The applicant sought injunctive relief either to require the respondent to comply with dimensional requirements of a moored boat or to restrain a trespass constituted by a part of the boat protruding over the boundary of the sublease for the berth.
Relevantly, the effect of mooring the boat resulted in it protruding 600 mm into the manoeuvring strip as part of the Common Areas and for the bow to exceed the mooring by 100mm.
Dealing with the trespass issue, Jackson J stated:
 As it was succinctly put by the plurality in the High Court in Plenty v Dillon:
“The starting point is the judgment of Lord Camden LCJ in Entick v Carrington (1765) 19 St Tr 1029 at 1066:
By the laws of England, every invasion of private property, be it ever so minute, is a trespass. No man can set his foot upon my ground without my licence, but he is liable to an action, though the damage be nothing… If he admits the fact, he is bound to shew by way of justification, that some positive law has empowered or excused him.
 The right to possession of a crown leaseholder may be a right of exclusive possession that supports an action of trespass. The usual effect of a demise is to confer on the tenant a right to exclusive possession of the demised area. The head lease is not in evidence. The head lease and sub-lease are of land which is part of the sea-bed….
 Equally, there is no suggestion in this case that the right of exclusive possession does not extend to the surface of the sea above the land of the sea-bed. Any other conclusion would fly in the face of the apparent purpose of the demises of both the head lease and the sublease for use as a marina and as a marina berth respectively. An obvious analogy exists between such a conclusion and the exclusive right of a possessor of land to the usable airspace above their land…
 It is uncontroversial, therefore, that the respondent obtained a tenant’s right of exclusive possession to the area of berth 029, subject to the provisions of the sublease.
After interpreting the relevant clauses in the sublease at  to , his Honour found that the protruding beam of the boat did constitute trespass and that there was no defence.
Breach of contract
The applicant submitted that the respondent breached contract by failing to adhere to a clause requiring the respondent to ensure that the boat fits entirely within the berth and sublease.
Finding a breach of the relevant clause, Jackson J held as follows:
 The expression “dimensions appropriate to the Berth” is not initially clear. However, given the contextual considerations already mentioned, in my view, it may be accepted that generally speaking a boat that is to be berthed in the subleased berth should fit within it.
 It is unnecessary to decide in this case whether fenders that overhang on the manoeuvring strip side of the berth affect what is an appropriate dimension if the side of the boat is within the boundary of the sublease. That is not this case. The effect of the fenders on the finger wharf side of the berth in the present case was to project the outboard side of Pelicans’ hull over the boundary of the sublease and into the manoeuvring strip.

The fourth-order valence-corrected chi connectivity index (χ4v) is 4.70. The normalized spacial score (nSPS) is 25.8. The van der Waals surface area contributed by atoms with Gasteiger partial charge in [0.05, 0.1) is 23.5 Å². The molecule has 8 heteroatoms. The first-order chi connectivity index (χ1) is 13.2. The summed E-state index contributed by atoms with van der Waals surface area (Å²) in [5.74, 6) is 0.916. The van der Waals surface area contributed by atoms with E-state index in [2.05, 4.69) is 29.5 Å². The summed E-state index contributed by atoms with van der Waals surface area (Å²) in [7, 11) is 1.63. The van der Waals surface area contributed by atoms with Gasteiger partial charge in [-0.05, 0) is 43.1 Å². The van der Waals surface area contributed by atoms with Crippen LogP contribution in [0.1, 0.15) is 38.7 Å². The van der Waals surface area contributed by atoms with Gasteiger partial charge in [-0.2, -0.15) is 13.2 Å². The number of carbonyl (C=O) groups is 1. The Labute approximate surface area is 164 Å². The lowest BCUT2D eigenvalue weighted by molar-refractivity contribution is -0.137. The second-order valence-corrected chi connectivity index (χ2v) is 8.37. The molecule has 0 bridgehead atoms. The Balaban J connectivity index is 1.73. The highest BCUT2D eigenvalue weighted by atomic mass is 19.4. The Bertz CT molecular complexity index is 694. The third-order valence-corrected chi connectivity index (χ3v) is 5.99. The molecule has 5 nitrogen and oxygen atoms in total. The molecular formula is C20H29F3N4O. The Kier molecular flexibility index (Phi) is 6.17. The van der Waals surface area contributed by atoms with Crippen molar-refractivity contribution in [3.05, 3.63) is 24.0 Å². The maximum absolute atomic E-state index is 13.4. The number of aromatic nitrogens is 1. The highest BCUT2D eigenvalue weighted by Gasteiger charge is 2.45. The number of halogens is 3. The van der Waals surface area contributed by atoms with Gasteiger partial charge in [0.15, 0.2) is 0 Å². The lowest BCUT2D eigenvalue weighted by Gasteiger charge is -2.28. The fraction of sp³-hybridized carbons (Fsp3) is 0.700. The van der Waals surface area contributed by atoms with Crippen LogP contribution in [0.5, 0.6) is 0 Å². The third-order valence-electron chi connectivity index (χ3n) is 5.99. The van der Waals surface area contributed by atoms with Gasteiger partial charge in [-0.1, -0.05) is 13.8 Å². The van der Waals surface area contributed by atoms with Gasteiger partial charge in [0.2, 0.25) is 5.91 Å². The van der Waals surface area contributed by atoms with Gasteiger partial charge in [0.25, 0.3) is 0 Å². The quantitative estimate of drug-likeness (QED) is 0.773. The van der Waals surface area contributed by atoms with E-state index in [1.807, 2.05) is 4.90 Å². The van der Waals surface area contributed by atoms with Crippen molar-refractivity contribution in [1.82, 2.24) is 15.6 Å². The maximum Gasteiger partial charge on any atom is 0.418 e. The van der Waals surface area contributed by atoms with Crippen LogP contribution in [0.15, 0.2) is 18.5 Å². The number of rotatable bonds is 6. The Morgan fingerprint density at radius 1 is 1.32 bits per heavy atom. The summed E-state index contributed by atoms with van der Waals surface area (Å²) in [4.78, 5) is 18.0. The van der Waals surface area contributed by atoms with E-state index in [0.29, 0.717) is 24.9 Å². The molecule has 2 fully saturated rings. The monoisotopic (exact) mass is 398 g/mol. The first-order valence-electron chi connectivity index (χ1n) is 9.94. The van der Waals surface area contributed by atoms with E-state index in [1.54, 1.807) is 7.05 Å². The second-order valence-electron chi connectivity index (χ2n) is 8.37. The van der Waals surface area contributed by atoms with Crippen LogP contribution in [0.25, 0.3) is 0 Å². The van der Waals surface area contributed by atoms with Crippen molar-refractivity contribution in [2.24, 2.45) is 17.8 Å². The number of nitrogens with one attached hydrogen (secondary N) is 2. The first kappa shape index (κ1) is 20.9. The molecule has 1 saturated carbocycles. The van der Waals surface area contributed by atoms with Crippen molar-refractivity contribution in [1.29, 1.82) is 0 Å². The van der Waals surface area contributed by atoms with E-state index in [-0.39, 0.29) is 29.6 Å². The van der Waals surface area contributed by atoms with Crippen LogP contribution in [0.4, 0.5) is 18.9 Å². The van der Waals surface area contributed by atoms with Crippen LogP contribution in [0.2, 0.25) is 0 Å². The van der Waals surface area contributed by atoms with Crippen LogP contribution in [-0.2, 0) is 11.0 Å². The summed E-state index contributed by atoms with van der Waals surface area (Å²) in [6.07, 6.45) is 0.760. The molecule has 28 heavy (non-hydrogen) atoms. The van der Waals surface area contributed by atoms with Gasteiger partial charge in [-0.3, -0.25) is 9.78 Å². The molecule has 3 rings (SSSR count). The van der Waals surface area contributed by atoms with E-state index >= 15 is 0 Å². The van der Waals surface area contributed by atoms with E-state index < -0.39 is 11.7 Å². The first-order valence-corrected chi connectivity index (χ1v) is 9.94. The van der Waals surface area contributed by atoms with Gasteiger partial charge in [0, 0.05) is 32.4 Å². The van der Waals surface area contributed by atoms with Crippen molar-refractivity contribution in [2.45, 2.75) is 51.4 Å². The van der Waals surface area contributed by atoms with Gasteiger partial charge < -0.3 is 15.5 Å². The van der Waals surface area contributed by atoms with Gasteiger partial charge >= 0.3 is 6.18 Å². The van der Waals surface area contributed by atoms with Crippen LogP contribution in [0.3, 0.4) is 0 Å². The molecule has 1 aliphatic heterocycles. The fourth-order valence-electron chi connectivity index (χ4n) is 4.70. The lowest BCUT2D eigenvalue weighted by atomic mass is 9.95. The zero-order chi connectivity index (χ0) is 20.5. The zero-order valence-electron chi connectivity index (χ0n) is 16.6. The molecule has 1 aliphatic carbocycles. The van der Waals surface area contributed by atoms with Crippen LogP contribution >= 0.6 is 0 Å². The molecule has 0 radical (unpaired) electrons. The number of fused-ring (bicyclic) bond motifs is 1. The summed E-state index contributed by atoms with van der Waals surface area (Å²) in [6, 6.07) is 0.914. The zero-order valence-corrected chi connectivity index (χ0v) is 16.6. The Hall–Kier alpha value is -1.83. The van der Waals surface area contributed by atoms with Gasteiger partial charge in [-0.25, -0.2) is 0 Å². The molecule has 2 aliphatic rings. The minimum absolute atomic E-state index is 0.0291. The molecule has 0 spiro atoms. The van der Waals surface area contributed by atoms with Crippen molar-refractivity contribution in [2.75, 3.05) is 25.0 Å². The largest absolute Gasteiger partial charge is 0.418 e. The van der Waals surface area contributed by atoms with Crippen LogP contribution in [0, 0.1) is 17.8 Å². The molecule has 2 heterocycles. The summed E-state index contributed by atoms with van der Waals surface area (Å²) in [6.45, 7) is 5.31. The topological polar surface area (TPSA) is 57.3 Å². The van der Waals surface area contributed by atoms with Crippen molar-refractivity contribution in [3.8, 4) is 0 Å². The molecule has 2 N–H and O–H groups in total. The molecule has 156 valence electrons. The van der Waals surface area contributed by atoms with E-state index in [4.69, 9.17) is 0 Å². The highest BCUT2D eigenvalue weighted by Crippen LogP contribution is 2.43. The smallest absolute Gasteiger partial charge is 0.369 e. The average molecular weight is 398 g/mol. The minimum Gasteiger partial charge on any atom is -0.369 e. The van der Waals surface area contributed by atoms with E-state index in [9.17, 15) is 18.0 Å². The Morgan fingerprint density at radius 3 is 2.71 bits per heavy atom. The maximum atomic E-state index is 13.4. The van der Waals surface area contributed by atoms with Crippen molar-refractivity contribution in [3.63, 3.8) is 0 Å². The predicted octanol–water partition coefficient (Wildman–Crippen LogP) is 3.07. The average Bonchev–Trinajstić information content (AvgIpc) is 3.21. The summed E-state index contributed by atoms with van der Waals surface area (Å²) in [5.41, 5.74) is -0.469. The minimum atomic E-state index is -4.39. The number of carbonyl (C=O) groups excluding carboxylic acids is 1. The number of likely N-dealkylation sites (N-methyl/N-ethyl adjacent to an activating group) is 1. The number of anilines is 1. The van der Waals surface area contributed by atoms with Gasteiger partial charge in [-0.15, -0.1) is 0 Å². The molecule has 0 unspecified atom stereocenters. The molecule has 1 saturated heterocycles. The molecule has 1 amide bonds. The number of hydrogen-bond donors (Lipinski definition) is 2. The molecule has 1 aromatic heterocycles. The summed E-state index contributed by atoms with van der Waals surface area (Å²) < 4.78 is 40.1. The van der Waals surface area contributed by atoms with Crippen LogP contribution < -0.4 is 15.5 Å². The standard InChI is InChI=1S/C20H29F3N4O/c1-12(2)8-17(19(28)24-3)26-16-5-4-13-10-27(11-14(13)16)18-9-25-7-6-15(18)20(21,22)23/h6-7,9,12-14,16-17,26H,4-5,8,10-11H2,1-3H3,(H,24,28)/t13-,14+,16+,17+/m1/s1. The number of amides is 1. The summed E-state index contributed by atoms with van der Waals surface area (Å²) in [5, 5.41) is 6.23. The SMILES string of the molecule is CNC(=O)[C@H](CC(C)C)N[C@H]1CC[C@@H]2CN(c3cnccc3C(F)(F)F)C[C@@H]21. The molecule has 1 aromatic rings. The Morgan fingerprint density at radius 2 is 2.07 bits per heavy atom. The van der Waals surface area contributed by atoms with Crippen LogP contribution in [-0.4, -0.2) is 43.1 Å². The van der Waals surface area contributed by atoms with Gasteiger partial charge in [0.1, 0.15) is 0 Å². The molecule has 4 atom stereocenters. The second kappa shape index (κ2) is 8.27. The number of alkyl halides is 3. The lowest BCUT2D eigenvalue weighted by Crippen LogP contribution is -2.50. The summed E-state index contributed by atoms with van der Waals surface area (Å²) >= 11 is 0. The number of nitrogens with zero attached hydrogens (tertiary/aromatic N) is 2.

Injunction or damages?
The respondent further submitted in defence, that an injunction would be disproportionate to the detriment suffered by the respondent and the benefit to the applicant. Ultimately finding that an injunction was warranted, his Honour held, relying on recent intermediate courts of appeal:
 The working rule is:
“In my opinion, it may be stated as a good working rule that — (1) If the injury to the plaintiff’s legal rights is small, (2) And is one which is capable of being estimated in money, (3) And is one which can be adequately compensated by a small money payment, (4) And the case is one in which it would be oppressive to the defendant to grant an injunction: then damages in substitution for an injunction may be given.”
 The injury to the plaintiff’s legal rights is small. On the evidence, the plaintiff has not had and does not have any need to use the part of the manoeuvring strip, other than to permit the user of berth 030 (and the user of berth 029) to be able to manoeuvre safely. Mr Bayles’ evidence was that his vessel could do so at present…
 Would it be oppressive to the respondent if an injunction were granted? The effect of the injunction would be to require the respondent to remove Pelicans to a different place of mooring or berthing. No evidence was led by the respondent as to the financial or other impacts of having to do so. It may be accepted that it would be inconvenient for the respondent to do so, or less convenient than keeping Pelicans berthed at the marina in berth 029.
 I accept that the question of oppression is to be judged having regard to all relevant factors in the case, including the benefit to the applicant in comparison with the detriment to the respondent.
 Even so, it does not in my view amount to oppression to conclude that the applicant is entitled to an injunction to restrain the respondent from continuing to trespass onto the manoeuvring strip. Accordingly, in my view, it is not appropriate in the present case to award damages instead of granting an injunction to restrain the respondent’s trespass.
David Cormack – Brisbane Barrister & Mediator